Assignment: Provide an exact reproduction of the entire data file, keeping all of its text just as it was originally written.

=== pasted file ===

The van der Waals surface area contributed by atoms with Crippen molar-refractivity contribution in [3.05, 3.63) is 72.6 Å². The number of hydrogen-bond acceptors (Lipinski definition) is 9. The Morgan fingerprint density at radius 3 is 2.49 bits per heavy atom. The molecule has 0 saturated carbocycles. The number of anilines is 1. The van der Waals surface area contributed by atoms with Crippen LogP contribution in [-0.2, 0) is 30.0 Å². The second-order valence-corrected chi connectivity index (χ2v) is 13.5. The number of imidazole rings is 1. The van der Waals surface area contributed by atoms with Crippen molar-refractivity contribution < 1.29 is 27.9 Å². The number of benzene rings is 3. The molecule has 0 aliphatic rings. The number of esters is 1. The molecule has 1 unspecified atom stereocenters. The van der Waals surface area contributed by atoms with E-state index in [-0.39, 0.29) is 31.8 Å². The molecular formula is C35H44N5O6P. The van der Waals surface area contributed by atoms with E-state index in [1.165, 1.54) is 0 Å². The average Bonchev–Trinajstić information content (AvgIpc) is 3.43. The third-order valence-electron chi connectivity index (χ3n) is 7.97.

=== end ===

The van der Waals surface area contributed by atoms with Crippen molar-refractivity contribution in [3.05, 3.63) is 72.6 Å². The number of hydrogen-bond acceptors (Lipinski definition) is 9. The Morgan fingerprint density at radius 3 is 2.49 bits per heavy atom. The molecule has 0 saturated carbocycles. The number of anilines is 1. The van der Waals surface area contributed by atoms with Crippen LogP contribution in [-0.2, 0) is 30.0 Å². The second-order valence-corrected chi connectivity index (χ2v) is 13.5. The number of imidazole rings is 1. The van der Waals surface area contributed by atoms with Crippen molar-refractivity contribution < 1.29 is 27.9 Å². The number of benzene rings is 3. The molecule has 0 aliphatic rings. The number of esters is 1. The molecule has 1 unspecified atom stereocenters. The van der Waals surface area contributed by atoms with E-state index in [-0.39, 0.29) is 31.8 Å². The molecular formula is C35H44N5O6P. The van der Waals surface area contributed by atoms with E-state index in [1.165, 1.54) is 0 Å². The average Bonchev–Trinajstić information content (AvgIpc) is 3.43. The third-order valence-electron chi connectivity index (χ3n) is 7.97.